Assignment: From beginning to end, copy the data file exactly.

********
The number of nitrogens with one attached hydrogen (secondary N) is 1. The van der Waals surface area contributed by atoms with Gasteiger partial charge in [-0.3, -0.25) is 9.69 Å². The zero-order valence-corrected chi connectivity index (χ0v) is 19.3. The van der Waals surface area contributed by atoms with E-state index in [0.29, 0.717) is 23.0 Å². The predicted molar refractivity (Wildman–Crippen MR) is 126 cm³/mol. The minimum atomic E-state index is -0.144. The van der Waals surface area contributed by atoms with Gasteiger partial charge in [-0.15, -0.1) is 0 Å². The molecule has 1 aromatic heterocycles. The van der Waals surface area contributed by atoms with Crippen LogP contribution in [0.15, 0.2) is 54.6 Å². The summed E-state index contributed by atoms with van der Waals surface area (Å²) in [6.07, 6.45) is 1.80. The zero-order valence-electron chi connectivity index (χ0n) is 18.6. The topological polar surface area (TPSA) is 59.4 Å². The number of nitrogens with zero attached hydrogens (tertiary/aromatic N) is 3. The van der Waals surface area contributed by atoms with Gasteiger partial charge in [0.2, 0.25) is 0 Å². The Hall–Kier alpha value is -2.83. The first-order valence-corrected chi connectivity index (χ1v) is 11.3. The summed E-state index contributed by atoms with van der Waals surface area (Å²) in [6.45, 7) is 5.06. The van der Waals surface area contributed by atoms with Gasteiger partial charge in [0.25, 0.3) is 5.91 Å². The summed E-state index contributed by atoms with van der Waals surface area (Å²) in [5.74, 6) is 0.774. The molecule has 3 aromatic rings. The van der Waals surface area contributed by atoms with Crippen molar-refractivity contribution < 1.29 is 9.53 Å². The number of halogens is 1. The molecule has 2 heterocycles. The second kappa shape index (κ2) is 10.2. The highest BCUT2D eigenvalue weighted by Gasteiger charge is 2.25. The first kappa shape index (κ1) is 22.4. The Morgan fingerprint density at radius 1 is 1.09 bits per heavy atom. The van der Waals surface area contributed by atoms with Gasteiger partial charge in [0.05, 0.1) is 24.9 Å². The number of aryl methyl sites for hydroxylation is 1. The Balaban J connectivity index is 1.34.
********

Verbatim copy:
The number of nitrogens with one attached hydrogen (secondary N) is 1. The van der Waals surface area contributed by atoms with Gasteiger partial charge in [-0.3, -0.25) is 9.69 Å². The zero-order valence-corrected chi connectivity index (χ0v) is 19.3. The van der Waals surface area contributed by atoms with E-state index in [0.29, 0.717) is 23.0 Å². The predicted molar refractivity (Wildman–Crippen MR) is 126 cm³/mol. The minimum atomic E-state index is -0.144. The van der Waals surface area contributed by atoms with Gasteiger partial charge in [-0.15, -0.1) is 0 Å². The molecule has 1 aromatic heterocycles. The van der Waals surface area contributed by atoms with Crippen LogP contribution in [0.15, 0.2) is 54.6 Å². The summed E-state index contributed by atoms with van der Waals surface area (Å²) in [6.07, 6.45) is 1.80. The zero-order valence-electron chi connectivity index (χ0n) is 18.6. The topological polar surface area (TPSA) is 59.4 Å². The number of nitrogens with zero attached hydrogens (tertiary/aromatic N) is 3. The van der Waals surface area contributed by atoms with Gasteiger partial charge in [0.2, 0.25) is 0 Å². The Hall–Kier alpha value is -2.83. The first-order valence-corrected chi connectivity index (χ1v) is 11.3. The summed E-state index contributed by atoms with van der Waals surface area (Å²) in [6.45, 7) is 5.06. The van der Waals surface area contributed by atoms with Gasteiger partial charge in [0.25, 0.3) is 5.91 Å². The summed E-state index contributed by atoms with van der Waals surface area (Å²) in [5.74, 6) is 0.774. The molecule has 3 aromatic rings. The van der Waals surface area contributed by atoms with Crippen molar-refractivity contribution < 1.29 is 9.53 Å². The number of halogens is 1. The molecule has 2 heterocycles. The second kappa shape index (κ2) is 10.2. The highest BCUT2D eigenvalue weighted by Gasteiger charge is 2.25. The first kappa shape index (κ1) is 22.4. The Morgan fingerprint density at radius 1 is 1.09 bits per heavy atom. The van der Waals surface area contributed by atoms with Gasteiger partial charge in [0.05, 0.1) is 24.9 Å². The number of aryl methyl sites for hydroxylation is 1. The Balaban J connectivity index is 1.34.